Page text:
OK, so I'm fully aware that the title 'how to be alone' is going to make me sound like a complete hermit who hates socialising - so let me preface this post by saying this isn't true. I love meeting new people, socialising, spending time with my friends etc. It just so happens that right now, I'm not doing this as much as I used to. This is partly because I'm single... and that's kinda what I want to talk about.
When you're in a relationship, a lot of your time is spent with others. With your partner, with their friends, with their family - and of course with your own friends and family. So when a relationship comes to an end, that time is cut in half. And you may find yourself alone more than you use to be. At first, this only emphasises the pain and loneliness that inevitably comes with a break-up. You might think to yourself 'who am I without him/her?' 'what am I supposed to do now?' and, as scary as it may seem, this is exactly what alone time is for. To answer those questions.
Of course, before you get to this point there are usually a few potholes to navigate. Going out drinking and kissing strangers may seem like the perfect antidote to this fresh loneliness, but the hollow feeling you get the morning after will quickly make you realise this isn't true. And wanting to get close to others is a perfectly natural reaction, but it won't really help. Instead you've got to get close to you. Remind yourself of who you are as an individual. What makes you tick? What are your passions? What do you really want for the future?
And so begins the fun. Because that's what it should be. Through trial and error, you can use this time (before you get into a new relationship) to understand yourself better. What have you learnt from your last relationship? What won't you compromise on next time? What will you do differently? And once you understand yourself, you're in a far better position to share yourself.
So, what should you do during this alone time? And, unless you're a social butterfly with a million projects on the go, there will be time to fill (coming from the girl with zero plans this bank holiday *waves*). Of course, everyone is different and I am certainly no expert, but here's what I've been doing and what I would recommend:
Address your health
Healthy body = healthy mind. One great thing about having extra time is finally having the time to get fit. Eating better, yoga and spinning are making me feel far more confident and happy.
When the glare of the computer/TV screen gets too much, I stick some music on and read. On holiday I read 'Quiet - the power of introverts in a world that can't stop talking' and it was somewhat of a revelation. I understood why I did the things that I did and even why certain things fell apart in my last relationship. Try reading something that speaks to you.
It's easy to not bother with this one and keep on living the easy life, but what are you learning? I challenged myself to cook more and be braver with my driving this year, and while I am not ready for an appearance on Masterchef just yet, and I definitely still have some issues to overcome with my driving - the small achievements (like cooking dinner for my family and driving certain routes without my satnav) keep me motivated.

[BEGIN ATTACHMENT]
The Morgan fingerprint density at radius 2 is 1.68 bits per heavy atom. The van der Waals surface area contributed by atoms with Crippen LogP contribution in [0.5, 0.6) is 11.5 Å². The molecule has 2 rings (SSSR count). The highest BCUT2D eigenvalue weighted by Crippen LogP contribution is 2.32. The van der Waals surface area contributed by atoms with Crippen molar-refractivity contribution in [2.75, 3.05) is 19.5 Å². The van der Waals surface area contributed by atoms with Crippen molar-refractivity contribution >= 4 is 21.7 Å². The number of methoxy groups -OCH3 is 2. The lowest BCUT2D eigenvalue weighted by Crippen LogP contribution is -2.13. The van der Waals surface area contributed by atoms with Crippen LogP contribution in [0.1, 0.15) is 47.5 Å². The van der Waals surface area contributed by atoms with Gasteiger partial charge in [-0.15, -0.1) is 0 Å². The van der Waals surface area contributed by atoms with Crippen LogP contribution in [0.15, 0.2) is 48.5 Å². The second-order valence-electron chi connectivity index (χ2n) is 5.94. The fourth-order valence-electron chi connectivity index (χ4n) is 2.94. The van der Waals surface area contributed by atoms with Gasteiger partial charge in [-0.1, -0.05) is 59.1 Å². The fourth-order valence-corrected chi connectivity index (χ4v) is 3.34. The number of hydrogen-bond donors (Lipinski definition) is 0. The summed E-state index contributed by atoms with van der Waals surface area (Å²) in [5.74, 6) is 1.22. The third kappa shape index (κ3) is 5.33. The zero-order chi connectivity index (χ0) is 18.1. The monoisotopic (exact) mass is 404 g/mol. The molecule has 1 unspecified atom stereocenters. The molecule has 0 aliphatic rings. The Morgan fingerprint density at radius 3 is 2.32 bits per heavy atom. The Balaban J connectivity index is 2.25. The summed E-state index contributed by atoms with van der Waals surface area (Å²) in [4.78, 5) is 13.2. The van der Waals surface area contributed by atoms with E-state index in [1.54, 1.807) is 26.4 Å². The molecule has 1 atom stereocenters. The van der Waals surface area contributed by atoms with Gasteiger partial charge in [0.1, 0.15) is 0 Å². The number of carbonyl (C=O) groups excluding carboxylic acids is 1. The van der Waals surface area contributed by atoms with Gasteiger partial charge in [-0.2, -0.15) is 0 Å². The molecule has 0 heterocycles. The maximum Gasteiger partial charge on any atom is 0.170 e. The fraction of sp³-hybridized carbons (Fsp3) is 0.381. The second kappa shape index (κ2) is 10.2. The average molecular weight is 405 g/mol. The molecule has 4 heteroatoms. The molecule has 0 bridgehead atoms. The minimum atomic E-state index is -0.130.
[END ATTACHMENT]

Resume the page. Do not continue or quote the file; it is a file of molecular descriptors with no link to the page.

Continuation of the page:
Say yes more
When it comes to social invitations, saying no is easy. You can feign an illness, blame work or pretend you never got the email. Saying yes can feel harder, but it is almost always more rewarding.
Go on an adventure
Go on a day trip by yourself. Go see something you've always wanted to see, but didn't have the time before. Go on holiday. Go travelling. I've booked myself a two-week yoga/photography course in Costa Rica in November to develop some skills, meet new people and experience a totally different world for a bit. And I can't friggin' wait.
What subject did you love at school? What hobby did you love as a child but never do now? I loved Spanish at school, but when I studied it at A-level I was more interested in my first real boyfriend and skipping classes. I decided to rekindle my love for Spanish with an app (Duolingo) and a grammar book and I'm loving every minuto.
Watch something of substance
Disappearing into a Netflix-shaped hole is pretty standard when you first get out of a relationship, but at least try to make some of the shows you watch informative. In-between episodes of Community and Daredevil, I'm watching Human Planet and TED talks for a little mental stimulation.
Do something to free your mind
Thinking too much has become a 21st century epidemic. If I had a penny for the number of times my mind has wandered back to the past since I've been single, I would be writing this from my yacht in the Caribbean. I'm trying a few things to overcome this, most recently I've been colouring in. I wrote a blog at work about the therapeutic benefits of couloring in and thought, that sounds nice. So this weekend I started colouring in this book and, yeah, it is nice. My mind is relaxed but focused, giving it some much-needed downtime.
I don't know when I'll next be in a relationship. I could meet the love of my life tomorrow, or it could be years down the line. Either way, right now, I'm enjoying this alone time. Sure, there are twinges of sadness/loneliness/regret that seep in from time to time, but that's life. That's being human. So don't beat yourself up if you're not ready to 'seize the day' every day. That's what chocolate, Grey's Anatomy and cat cuddles are for ;) As long as you treat yourself with love and understanding, you'll be on the right track.